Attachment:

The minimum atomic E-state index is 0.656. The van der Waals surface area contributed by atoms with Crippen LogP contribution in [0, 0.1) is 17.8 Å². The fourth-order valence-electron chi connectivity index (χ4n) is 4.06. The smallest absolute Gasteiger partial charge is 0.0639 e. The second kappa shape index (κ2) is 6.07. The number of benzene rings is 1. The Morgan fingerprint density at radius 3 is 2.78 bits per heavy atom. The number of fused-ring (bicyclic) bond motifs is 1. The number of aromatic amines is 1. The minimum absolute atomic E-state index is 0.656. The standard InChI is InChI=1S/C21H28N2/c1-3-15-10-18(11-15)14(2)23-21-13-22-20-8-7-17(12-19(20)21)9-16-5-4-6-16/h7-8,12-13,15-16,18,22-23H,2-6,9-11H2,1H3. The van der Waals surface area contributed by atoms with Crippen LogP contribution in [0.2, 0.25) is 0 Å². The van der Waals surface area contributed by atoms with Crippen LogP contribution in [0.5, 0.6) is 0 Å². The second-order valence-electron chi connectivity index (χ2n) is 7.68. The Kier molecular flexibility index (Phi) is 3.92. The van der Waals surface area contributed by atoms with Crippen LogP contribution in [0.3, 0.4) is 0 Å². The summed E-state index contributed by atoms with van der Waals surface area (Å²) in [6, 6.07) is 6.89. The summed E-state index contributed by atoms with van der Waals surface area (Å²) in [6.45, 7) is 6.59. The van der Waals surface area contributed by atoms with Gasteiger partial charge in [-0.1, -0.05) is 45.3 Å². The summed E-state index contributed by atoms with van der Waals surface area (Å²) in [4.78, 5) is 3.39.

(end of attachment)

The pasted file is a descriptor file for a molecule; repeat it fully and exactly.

The minimum atomic E-state index is 0.656. The van der Waals surface area contributed by atoms with Crippen LogP contribution in [0, 0.1) is 17.8 Å². The fourth-order valence-electron chi connectivity index (χ4n) is 4.06. The smallest absolute Gasteiger partial charge is 0.0639 e. The second kappa shape index (κ2) is 6.07. The number of benzene rings is 1. The Morgan fingerprint density at radius 3 is 2.78 bits per heavy atom. The number of fused-ring (bicyclic) bond motifs is 1. The number of aromatic amines is 1. The minimum absolute atomic E-state index is 0.656. The standard InChI is InChI=1S/C21H28N2/c1-3-15-10-18(11-15)14(2)23-21-13-22-20-8-7-17(12-19(20)21)9-16-5-4-6-16/h7-8,12-13,15-16,18,22-23H,2-6,9-11H2,1H3. The van der Waals surface area contributed by atoms with Crippen LogP contribution in [0.2, 0.25) is 0 Å². The van der Waals surface area contributed by atoms with Crippen LogP contribution in [0.5, 0.6) is 0 Å². The second-order valence-electron chi connectivity index (χ2n) is 7.68. The Kier molecular flexibility index (Phi) is 3.92. The van der Waals surface area contributed by atoms with Crippen LogP contribution in [0.3, 0.4) is 0 Å². The summed E-state index contributed by atoms with van der Waals surface area (Å²) in [6, 6.07) is 6.89. The summed E-state index contributed by atoms with van der Waals surface area (Å²) in [6.45, 7) is 6.59. The van der Waals surface area contributed by atoms with Gasteiger partial charge in [-0.1, -0.05) is 45.3 Å². The summed E-state index contributed by atoms with van der Waals surface area (Å²) in [4.78, 5) is 3.39.